How to Buy the Best Enterprise Software: Expert Advice

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It’s a core challenge facing many companies: how do we choose the best enterprise software, based on our needs and budget? 

Confusion abounds. The enterprise software market offers a blizzard of choices – including plenty of tools with overlapping capabilities. Adding pressure, the decision is critical. Making the best choice offers major competitive advantage.

To shed light on this, I spoke with Frank Scavo, president of Strativa, a management and IT consulting firm. Scavo has assisted countless companies in the enterprise software buying process.

To see HIGHLIGHTS of our conversation, scroll down below the video.

For more software buying guides, see examples like Top Predictive Analytics Tools, Big Data Software, and Data Mining Tools.

Selecting Enterprise Software

Below are key points from Frank Scavo about the enterprise software selection process.

Management support:

“Get top management commitment. So, if you're going out for a new ERP system, it's not supposed to be an IT department decision, you're supposed to have users involved, you're supposed to be sure top management is behind it. And people used to make that mistake years ago, and sometimes, they still make that….”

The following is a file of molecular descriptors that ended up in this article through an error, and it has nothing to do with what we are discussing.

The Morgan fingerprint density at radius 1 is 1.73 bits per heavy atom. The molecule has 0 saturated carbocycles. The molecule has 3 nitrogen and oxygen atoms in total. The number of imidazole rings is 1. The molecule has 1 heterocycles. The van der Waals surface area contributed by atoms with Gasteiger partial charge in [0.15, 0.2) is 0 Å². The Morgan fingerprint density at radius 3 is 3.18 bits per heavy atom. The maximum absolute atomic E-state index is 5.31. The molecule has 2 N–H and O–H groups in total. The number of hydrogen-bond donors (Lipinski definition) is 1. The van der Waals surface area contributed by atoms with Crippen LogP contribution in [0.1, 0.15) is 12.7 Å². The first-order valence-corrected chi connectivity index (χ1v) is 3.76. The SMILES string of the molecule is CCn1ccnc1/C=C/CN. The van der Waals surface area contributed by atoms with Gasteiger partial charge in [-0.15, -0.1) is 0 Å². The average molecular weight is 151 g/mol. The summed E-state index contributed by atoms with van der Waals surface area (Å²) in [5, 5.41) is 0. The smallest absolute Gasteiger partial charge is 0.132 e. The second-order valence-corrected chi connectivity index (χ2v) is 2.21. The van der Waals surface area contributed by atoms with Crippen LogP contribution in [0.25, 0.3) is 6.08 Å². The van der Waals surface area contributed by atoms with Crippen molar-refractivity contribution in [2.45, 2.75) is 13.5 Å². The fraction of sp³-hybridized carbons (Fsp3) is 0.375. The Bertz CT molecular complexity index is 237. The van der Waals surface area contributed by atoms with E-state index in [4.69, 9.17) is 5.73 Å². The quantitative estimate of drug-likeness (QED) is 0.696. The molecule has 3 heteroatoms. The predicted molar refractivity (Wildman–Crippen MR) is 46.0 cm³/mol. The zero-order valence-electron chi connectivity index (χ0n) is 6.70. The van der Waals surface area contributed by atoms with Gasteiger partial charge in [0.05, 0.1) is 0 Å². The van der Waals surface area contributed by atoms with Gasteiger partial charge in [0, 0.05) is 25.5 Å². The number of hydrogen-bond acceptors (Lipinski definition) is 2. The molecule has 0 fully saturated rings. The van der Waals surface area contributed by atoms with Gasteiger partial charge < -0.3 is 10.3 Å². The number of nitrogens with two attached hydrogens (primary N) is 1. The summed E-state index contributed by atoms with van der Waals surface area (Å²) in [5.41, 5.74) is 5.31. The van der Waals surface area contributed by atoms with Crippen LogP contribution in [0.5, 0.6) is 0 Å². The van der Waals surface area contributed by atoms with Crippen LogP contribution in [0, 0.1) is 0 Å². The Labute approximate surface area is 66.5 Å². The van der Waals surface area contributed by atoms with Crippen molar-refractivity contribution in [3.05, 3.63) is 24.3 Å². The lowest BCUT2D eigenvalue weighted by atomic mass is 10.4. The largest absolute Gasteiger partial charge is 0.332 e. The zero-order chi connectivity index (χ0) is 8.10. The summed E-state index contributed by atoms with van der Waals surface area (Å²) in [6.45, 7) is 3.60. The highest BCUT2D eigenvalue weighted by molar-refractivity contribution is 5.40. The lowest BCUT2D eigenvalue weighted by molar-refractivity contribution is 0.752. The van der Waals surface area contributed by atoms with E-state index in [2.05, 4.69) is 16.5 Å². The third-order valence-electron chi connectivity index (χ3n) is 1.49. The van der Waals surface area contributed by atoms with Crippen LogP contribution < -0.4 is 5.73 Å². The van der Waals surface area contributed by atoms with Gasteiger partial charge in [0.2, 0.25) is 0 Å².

Need for a vision: 

"You must understand your business processes, not only your current business processes, but how you want them to change, and what you're doing going forward for the future. You need to have a vision. The problem is, a lot of companies make the mistake and say, That means we have to map all of our processes.'"

Business Process Framing:

“Just like a business process mapping, [Business Process Framing] outlines the trigger and the result of the process. So, say, it's a customer quotation. So, what's the initiation of the process? What are the major steps to get to the deliverable? And then, what is the deliverable of the process? So, that basically,lays out the process in a very simple high level way without mapping."

Combining approaches:

“The big consulting firms will tell you, 'Let's go in and redesign business processes, and only then will we know which system to select.' That's one extreme. The other extreme is the software vendors, who don't want to see a lot of work done before you buy their software, so they say, 'Don't do that. Buy our system and then we will give you the best practices that you should redesign your business process around how we do it.'

"So actually what we [at Strativa] propose is a little bit of both..."

Don't design before you buy:

"You don't want to map out the detail for all those future processes in advance of knowing how the new system is going to do that. Because if you do that, you're probably going to design processes that actually don't fit any system, and you're going to have to customize the software or you have to redesign your business processes a second time. And that, again, is adding a lot of time and effort without much value.

"So we say, do the two in parallel: first, define your processes, future process, to a level where you can understand the key requirements. Select a new system based on those requirements, then design your processes in detail during the front-end of the implementation to take advantage of the native processes built into that new system."



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